Chuao a Venezuelan fishing village gives a lesson to the mercenaries of the world.
Chuao is a small village located in the northern coastal range of Venezuela, founded in the 16th century. The village is famous for its cacao plantations, Diablos danzantes and San Juaneras. The village is surrounded by mountains and dense rainforests to the south and the Caribbean Sea to the north. The nearby Henri Pittier National Park is the oldest national park in Venezuela, created in 1937. There is no road access and visitors must come by boat from the town of Puerto Colombia along the coast, or by foot, crossing the mountains and the cloud forest from Turmero near Maracay.
It was the young militia fishermen who gave the alert when they saw a boat different from theirs
There is a detail in all this history “they don’t understand that a fisherman is a militiaman, a teacher is a militiaman, everyone in the town is a militiaman” “here we are fighting for Venezuela and Commander Chávez”. The mercenaries fell into the hands of a Chavista people.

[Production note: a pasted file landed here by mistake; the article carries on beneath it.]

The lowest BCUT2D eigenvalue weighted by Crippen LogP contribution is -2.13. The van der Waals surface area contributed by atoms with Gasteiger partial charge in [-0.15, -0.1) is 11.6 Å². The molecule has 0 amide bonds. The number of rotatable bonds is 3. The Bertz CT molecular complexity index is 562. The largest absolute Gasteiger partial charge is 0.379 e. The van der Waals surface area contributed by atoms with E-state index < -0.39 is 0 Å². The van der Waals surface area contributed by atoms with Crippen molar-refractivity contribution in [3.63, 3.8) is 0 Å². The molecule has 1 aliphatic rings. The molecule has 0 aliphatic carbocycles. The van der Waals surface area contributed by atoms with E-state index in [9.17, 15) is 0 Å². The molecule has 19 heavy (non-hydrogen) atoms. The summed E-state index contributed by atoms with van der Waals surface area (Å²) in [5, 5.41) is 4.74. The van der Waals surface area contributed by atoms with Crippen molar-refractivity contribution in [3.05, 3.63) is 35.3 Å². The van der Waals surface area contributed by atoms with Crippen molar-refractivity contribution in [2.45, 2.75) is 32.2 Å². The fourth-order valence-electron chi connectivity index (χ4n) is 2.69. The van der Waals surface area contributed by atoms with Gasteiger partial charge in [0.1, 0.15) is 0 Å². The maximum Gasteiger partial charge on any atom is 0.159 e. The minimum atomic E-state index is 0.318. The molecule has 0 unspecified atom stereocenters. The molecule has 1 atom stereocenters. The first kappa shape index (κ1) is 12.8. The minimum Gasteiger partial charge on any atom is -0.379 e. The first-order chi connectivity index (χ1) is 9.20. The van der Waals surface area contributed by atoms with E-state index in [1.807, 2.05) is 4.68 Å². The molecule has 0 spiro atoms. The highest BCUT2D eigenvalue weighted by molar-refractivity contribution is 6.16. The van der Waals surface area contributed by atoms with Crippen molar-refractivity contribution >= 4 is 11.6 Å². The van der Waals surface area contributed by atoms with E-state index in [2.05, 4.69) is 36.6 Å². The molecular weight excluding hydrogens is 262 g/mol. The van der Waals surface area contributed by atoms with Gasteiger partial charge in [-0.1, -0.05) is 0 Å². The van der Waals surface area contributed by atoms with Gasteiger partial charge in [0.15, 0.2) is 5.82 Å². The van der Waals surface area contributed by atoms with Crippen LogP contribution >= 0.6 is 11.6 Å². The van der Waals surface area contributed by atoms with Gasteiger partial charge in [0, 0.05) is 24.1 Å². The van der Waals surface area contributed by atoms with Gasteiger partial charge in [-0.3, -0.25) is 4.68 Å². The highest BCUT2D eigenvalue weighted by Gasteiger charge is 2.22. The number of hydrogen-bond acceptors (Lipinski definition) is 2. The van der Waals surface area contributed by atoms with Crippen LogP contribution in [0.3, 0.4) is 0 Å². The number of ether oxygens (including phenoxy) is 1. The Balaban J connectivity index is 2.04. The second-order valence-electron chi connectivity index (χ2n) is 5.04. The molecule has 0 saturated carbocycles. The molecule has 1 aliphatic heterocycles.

And so on: young militia fishermen detect the boat with the mercenaries, run to the town and report to their superiors, who in turn report further, an army helicopter arrives, 5 police officers arrest them and the town helps, men and women.
Once the mercenaries were detained, before reinforcements arrived, they tried to convince the police and fishermen to release them, they offered them money, they said that the actions were to liberate Venezuela “no matter what money they offer 1st is dignity.
Chavez walked through this land … The Homeland isn’t for sale, the Homeland is to defend, Chuao people, mercenaries
Former captain Antonio Sequea Torres were arrested; Adolfo Baduel, son of former general Raúl Isaías Baduel; in addition to two Americans linked to the Silvercorp company.
This failed raid is part of the so-called “Operation Gideon“, by the US military contractor Silvercorp, whose owner is Jordan Goudreau, who unsuccessfully attempted an armed landing in Macuto (La Guaira state) a day earlier in the early morning hours ….
When they come, let them know they’re coming, let them assume they’re coming, let them not forget (…) Let them not be distracted by the torrid landscape (…) When they come, the colors of the jungle will fly in self-defense (. ..) Remember where you came from, because it will be the last thing them remember.